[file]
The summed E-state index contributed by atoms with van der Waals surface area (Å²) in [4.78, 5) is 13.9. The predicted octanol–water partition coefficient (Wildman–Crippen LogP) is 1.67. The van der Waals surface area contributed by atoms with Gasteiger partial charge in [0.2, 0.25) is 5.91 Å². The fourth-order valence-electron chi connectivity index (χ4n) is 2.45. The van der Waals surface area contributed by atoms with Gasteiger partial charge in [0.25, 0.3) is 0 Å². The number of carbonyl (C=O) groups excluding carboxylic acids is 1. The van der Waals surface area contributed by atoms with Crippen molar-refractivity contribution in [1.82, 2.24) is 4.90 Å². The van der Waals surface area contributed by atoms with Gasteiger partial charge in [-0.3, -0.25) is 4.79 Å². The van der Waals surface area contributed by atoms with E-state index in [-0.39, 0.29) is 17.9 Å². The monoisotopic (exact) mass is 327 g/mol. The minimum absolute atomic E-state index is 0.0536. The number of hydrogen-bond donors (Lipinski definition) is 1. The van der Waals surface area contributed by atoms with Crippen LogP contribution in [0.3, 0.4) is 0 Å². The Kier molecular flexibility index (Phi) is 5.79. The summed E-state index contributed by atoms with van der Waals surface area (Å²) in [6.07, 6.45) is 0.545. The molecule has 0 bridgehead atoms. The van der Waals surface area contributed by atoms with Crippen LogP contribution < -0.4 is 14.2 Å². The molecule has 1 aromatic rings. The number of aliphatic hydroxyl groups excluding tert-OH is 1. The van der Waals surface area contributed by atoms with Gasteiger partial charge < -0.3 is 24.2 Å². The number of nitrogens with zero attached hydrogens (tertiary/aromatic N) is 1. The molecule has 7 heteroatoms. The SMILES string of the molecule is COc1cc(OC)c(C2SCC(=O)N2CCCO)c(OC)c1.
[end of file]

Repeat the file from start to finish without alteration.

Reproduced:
The summed E-state index contributed by atoms with van der Waals surface area (Å²) in [4.78, 5) is 13.9. The predicted octanol–water partition coefficient (Wildman–Crippen LogP) is 1.67. The van der Waals surface area contributed by atoms with Gasteiger partial charge in [0.2, 0.25) is 5.91 Å². The fourth-order valence-electron chi connectivity index (χ4n) is 2.45. The van der Waals surface area contributed by atoms with Gasteiger partial charge in [0.25, 0.3) is 0 Å². The number of carbonyl (C=O) groups excluding carboxylic acids is 1. The van der Waals surface area contributed by atoms with Crippen molar-refractivity contribution in [1.82, 2.24) is 4.90 Å². The van der Waals surface area contributed by atoms with Gasteiger partial charge in [-0.3, -0.25) is 4.79 Å². The van der Waals surface area contributed by atoms with E-state index in [-0.39, 0.29) is 17.9 Å². The monoisotopic (exact) mass is 327 g/mol. The minimum absolute atomic E-state index is 0.0536. The number of hydrogen-bond donors (Lipinski definition) is 1. The van der Waals surface area contributed by atoms with Crippen LogP contribution in [0.3, 0.4) is 0 Å². The Kier molecular flexibility index (Phi) is 5.79. The summed E-state index contributed by atoms with van der Waals surface area (Å²) in [6.07, 6.45) is 0.545. The molecule has 0 bridgehead atoms. The van der Waals surface area contributed by atoms with Crippen LogP contribution < -0.4 is 14.2 Å². The molecule has 1 aromatic rings. The number of aliphatic hydroxyl groups excluding tert-OH is 1. The van der Waals surface area contributed by atoms with Gasteiger partial charge < -0.3 is 24.2 Å². The number of nitrogens with zero attached hydrogens (tertiary/aromatic N) is 1. The molecule has 7 heteroatoms. The SMILES string of the molecule is COc1cc(OC)c(C2SCC(=O)N2CCCO)c(OC)c1.